In reality they were young men removed from their families – not by their own doing – and had a story.  But I wasn’t listening.  By God’s grace and many conversations, I started to see beyond the labels.  They wanted the same thing that I wanted: to be known and yet still loved.
One Friday before Spring Break in 2012 I had a lengthy conversation with a young lady in a program who had just discovered that her drug test had returned dirty.  It wasn’t news to her, but now that the staff knew of it, everything would change.  How should I label her?  I had been her case manager.  I was a chaplain.  I had heard her stories of abuse.  I had been there when she found out that she could no longer have any legal contact with her younger biological twin sisters.  But who was she now?
I drove home later than normal that Friday.  I had listened.  I had heard her story.  And I had run out of words.  Before I made it to the first stop sign I uttered this simple prayer: “God, help me to love more deeply.”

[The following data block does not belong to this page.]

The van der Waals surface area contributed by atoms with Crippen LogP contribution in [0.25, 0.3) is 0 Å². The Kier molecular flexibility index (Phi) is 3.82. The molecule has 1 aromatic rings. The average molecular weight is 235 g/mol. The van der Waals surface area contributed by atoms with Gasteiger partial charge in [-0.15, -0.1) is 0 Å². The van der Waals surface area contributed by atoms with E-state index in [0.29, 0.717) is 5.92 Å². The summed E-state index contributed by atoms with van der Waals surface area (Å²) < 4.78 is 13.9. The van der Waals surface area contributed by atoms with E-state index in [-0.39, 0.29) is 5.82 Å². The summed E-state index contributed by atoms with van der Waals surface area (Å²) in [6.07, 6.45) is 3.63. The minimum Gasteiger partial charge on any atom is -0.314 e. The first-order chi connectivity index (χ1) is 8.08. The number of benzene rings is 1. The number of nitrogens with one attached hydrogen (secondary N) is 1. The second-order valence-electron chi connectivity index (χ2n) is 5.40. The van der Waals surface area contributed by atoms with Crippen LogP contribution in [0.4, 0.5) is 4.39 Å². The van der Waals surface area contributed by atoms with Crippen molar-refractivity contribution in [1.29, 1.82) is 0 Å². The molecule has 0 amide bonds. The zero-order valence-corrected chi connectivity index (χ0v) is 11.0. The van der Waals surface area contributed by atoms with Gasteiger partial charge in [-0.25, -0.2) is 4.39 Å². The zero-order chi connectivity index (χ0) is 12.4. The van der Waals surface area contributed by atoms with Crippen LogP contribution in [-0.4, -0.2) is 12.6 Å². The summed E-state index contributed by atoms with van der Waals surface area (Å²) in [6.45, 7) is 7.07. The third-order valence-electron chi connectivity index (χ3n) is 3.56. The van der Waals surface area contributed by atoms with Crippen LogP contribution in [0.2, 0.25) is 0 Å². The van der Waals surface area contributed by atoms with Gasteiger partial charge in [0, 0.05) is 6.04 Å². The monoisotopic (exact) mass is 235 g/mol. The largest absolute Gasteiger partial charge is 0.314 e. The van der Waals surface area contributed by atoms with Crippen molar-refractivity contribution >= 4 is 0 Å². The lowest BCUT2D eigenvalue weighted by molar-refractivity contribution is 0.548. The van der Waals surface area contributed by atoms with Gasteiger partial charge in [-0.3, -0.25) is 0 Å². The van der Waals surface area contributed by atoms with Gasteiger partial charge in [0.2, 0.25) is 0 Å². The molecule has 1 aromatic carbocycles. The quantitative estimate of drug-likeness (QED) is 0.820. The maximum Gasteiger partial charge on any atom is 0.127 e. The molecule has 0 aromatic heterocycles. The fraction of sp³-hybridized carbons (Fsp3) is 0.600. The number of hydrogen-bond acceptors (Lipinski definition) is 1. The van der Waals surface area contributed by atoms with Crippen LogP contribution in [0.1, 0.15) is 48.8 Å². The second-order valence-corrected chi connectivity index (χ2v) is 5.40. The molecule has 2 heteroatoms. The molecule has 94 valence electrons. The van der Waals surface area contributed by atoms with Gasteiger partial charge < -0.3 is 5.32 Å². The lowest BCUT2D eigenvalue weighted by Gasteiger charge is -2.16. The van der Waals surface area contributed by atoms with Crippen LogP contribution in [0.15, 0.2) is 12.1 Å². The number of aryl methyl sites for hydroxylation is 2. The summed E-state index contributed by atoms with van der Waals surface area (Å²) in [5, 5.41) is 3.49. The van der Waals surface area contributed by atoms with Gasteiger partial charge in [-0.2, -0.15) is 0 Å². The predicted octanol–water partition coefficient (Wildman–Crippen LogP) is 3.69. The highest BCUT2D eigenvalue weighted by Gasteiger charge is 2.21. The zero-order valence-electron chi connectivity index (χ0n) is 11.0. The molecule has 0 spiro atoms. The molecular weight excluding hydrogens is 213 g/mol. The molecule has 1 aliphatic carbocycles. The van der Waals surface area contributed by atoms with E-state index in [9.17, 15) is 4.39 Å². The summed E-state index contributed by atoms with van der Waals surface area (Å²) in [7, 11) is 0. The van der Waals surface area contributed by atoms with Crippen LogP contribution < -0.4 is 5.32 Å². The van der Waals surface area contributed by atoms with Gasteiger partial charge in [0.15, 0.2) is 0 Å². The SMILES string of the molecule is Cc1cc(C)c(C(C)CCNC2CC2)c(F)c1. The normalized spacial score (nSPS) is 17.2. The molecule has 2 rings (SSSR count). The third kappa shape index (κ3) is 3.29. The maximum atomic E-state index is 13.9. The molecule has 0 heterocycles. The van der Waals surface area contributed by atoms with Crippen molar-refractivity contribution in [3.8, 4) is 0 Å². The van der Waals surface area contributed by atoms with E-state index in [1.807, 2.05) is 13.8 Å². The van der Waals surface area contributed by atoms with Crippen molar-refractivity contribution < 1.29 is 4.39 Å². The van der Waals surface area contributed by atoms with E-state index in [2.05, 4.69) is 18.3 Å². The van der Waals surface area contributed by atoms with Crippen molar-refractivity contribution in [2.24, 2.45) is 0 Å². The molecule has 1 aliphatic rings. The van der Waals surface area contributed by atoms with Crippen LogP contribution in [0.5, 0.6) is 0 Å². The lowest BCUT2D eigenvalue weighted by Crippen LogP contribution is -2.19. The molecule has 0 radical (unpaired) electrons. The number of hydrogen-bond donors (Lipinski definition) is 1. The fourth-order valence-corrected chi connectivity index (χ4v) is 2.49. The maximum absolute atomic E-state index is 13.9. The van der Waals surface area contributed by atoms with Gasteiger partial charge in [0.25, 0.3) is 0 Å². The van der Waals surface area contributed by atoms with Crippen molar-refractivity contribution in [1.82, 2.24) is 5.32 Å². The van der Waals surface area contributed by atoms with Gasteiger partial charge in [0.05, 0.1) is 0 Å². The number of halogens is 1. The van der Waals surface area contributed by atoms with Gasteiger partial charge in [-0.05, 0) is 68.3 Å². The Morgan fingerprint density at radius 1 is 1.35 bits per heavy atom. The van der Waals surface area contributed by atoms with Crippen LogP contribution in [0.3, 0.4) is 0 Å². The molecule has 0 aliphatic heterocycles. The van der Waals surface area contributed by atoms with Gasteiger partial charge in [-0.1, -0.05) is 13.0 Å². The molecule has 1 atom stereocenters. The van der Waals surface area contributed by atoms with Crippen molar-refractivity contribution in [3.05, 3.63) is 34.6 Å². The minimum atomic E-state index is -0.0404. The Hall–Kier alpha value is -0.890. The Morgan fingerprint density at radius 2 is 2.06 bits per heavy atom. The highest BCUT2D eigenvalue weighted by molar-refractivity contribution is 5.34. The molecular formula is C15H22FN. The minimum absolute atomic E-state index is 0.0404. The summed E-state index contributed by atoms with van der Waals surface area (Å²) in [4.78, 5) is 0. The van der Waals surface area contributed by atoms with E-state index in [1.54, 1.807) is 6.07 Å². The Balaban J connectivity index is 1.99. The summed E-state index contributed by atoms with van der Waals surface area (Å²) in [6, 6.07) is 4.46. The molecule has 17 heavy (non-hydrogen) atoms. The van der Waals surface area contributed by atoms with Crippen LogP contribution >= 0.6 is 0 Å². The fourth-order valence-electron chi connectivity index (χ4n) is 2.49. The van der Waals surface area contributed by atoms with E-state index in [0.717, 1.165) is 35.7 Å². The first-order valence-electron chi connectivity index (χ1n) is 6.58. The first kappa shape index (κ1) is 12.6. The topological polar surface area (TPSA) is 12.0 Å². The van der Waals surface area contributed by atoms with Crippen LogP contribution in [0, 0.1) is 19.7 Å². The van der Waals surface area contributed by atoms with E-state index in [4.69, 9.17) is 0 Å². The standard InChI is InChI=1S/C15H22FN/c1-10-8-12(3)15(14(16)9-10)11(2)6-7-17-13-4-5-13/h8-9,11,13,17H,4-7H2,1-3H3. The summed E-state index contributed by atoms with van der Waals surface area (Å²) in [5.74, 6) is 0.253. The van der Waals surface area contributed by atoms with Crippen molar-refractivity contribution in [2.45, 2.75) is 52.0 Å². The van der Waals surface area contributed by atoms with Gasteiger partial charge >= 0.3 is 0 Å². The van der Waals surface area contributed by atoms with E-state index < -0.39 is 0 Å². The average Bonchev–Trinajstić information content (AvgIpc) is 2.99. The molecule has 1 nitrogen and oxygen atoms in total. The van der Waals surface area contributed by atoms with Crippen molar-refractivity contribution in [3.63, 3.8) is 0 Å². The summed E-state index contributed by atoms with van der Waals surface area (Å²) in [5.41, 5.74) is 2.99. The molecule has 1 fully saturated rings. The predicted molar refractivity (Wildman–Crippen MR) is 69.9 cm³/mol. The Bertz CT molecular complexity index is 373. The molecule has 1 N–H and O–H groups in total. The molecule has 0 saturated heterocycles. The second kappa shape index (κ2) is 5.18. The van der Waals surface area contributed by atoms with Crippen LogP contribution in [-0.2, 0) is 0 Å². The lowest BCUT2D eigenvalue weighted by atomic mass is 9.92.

He did.  Be careful with those prayers.
I had a date that same night.  I purposely left my phone in the car in order to avoid any distractions.  When I returned to my car, two different people had left me a message that the young lady had run away.  So now what?  Depends on the label I use.  A client?  A runner?  A drug user?  If she is any of those, I simply go home like I had so many times before.  I might say a prayer and wait to see if she’s found.  If I am bound my labels and policies, I had better believe that every policy is in line with the will of God.
But if it’s not about how well I can sleep at night, and if her labels are not the whole of her, I had better do something about what I know.  I had a very good idea of where she would go because we had previously found her written plans should she run away.  Was I supposed to do nothing with that?  I knew the family at the location, but I had never been there.  So late on a Friday night I knocked on a door that said “Do NOT use this door!” just to see if she was there.  I had no plan.  I had no script.  I had no labels.